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An innovative trial of new fuel efficient cookware to help households in Nairobi switch to clean energy for cooking has received positive feedback from participants.
The trial was conducted by researchers from the University of Liverpool and Amref International University in Kenya in Mukuru, one of the largest clusters of informal settlements in Nairobi.
For the trial, 300 cooks tested the performance of two new fuel-efficient pots against their traditional pots (‘sufuria’ in Swahili) to see if they could lead to fuel, cost and time savings.
Dr Elisa Puzzolo, from the University’s Department of Public Health, Policy & Systems is leading the project.
She said: “Each pot has the potential to save both time and fuel during cooking encouraging households to displace current use of polluting fuels such as wood and charcoal, known as `fuel stacking’. This practice leads to high levels of health damaging ‘household air pollution’ even in households that have access to clean gas for cooking.”
To celebrate the completion of the innovative trial, participants were entered into a raffle to receive either one of the intervention pots or a brand new sufuria pot to thank them for their participation in the study.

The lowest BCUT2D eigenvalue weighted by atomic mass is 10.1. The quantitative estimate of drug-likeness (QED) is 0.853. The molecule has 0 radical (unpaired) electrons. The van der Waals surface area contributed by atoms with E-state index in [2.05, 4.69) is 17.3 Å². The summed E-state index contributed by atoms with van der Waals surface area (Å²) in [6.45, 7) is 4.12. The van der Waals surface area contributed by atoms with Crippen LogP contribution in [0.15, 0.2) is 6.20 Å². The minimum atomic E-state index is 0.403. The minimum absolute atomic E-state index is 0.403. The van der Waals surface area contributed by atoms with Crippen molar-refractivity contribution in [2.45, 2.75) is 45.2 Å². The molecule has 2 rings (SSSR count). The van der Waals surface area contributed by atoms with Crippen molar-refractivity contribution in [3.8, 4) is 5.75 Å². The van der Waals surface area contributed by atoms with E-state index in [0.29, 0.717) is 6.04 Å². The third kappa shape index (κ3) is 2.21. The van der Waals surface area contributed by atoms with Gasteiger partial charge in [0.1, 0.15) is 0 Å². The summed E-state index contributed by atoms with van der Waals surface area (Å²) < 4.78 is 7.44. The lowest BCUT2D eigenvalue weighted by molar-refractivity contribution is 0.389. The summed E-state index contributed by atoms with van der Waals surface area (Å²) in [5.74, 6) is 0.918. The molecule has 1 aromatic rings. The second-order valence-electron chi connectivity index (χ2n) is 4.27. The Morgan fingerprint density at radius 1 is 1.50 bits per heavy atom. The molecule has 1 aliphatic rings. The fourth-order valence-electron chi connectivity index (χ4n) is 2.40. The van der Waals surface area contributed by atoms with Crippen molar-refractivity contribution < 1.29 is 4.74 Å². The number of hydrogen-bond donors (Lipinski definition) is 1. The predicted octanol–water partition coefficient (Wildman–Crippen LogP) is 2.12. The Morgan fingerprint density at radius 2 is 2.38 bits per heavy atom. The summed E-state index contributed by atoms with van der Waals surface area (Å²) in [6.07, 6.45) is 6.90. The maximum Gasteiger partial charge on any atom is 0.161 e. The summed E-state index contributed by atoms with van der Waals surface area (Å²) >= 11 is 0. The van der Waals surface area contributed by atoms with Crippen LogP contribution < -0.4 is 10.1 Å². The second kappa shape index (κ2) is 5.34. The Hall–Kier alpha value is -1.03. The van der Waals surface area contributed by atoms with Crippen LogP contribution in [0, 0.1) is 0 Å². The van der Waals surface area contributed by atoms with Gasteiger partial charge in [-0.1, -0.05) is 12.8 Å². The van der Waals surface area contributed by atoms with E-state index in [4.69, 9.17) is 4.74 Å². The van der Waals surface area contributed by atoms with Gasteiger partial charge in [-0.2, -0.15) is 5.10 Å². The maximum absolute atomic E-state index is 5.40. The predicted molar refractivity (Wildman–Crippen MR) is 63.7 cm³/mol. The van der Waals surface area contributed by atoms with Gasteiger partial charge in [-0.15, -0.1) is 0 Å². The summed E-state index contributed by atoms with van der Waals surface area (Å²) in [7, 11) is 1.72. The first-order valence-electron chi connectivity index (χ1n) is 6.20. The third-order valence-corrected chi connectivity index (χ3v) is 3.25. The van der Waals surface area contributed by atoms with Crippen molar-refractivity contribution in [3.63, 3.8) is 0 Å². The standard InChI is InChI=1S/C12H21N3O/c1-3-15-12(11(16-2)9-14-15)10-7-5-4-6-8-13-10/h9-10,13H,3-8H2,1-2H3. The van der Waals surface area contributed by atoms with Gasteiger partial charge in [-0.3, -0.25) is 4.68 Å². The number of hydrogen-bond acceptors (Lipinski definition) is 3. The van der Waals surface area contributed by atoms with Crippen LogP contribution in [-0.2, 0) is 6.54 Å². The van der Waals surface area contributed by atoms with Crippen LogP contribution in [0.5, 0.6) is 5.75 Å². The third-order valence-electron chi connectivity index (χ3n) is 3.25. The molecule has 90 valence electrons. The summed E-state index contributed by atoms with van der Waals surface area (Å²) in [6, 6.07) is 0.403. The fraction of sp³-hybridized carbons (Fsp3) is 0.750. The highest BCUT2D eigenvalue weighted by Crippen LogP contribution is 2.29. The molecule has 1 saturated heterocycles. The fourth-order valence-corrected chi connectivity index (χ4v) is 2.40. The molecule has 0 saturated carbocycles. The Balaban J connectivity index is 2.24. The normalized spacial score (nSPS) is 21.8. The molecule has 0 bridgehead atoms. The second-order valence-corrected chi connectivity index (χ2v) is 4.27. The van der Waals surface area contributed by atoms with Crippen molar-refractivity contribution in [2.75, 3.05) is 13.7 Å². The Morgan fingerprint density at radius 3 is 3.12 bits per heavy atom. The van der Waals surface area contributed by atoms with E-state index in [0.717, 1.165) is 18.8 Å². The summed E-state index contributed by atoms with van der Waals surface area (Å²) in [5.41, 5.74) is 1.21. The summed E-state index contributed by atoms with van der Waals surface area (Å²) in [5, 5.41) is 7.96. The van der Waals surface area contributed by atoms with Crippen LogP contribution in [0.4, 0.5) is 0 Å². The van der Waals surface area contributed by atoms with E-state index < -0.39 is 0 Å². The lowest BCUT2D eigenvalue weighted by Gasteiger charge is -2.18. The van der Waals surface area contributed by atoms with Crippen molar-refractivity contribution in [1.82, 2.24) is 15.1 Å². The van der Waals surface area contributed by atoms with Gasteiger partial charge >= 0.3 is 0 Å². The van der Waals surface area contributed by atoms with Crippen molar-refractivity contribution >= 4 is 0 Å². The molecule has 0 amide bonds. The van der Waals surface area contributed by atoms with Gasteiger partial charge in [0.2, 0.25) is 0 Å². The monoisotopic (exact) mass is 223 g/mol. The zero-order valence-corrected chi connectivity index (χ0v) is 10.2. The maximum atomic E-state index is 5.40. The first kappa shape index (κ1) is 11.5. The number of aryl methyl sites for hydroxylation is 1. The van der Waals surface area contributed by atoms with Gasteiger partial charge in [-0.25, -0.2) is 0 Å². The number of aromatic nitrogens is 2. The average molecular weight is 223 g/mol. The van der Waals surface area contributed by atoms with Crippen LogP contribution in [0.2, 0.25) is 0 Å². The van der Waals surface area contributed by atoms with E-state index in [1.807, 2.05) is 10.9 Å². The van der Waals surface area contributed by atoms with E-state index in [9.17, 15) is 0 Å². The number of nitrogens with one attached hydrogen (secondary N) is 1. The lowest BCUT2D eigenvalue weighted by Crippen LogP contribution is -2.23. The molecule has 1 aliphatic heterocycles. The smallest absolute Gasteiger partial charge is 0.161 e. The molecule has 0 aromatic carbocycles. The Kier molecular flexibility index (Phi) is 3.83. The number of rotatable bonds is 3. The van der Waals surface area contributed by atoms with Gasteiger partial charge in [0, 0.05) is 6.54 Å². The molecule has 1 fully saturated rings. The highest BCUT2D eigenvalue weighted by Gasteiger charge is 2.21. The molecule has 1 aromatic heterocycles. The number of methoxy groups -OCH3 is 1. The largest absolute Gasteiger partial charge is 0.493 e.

Professor Dan Pope, Director of the NIHR CLEAN-Air(Africa) Global Health Research Group, said: “The pots were well liked by the community with some excellent feedback on their potential to save fuel. In fact we have been approached by a number of people asking where they can buy them.”
Professor Pope added: “We are looking at a range of technical and financial innovations to overcome barriers to switching to clean household energy for health in Africa. We are currently conducting research in Kenya, Ghana, Tanzania and Cameroon where governments are implementing clean energy policies to benefit environment, climate and public health.”
“Early positive findings are being discussed with the US manufacturers of the cooking pots with a view to making them available in the Kenyan urban context. Results will be published in January 2022.”
Household air pollution is causally related to disease and mortality in African settings reliant on these solid fuels (e.g. firewood or charcoal) and particularly affects women and children due to traditional domestic roles. In Kenya alone 23,000 premature deaths annually as associated with this cooking smoke.
The enhanced cooking pot study is part of a University programme to support resource poor households transition to clean cooking in sub-Saharan Africa.
The project is part of the Energy, Air Pollution and Health Research Group and linked to its flagship CLEAN-Air(Africa) project (www.cleanairafrica.com), funded by UK FCDO Modern Energy Cooking Services (MECS) programme.
For more information about the study or any other aspect of the research program please contact Dr Elisa Puzzolo (email@example.com) or Professor Dan Pope (firstname.lastname@example.org).
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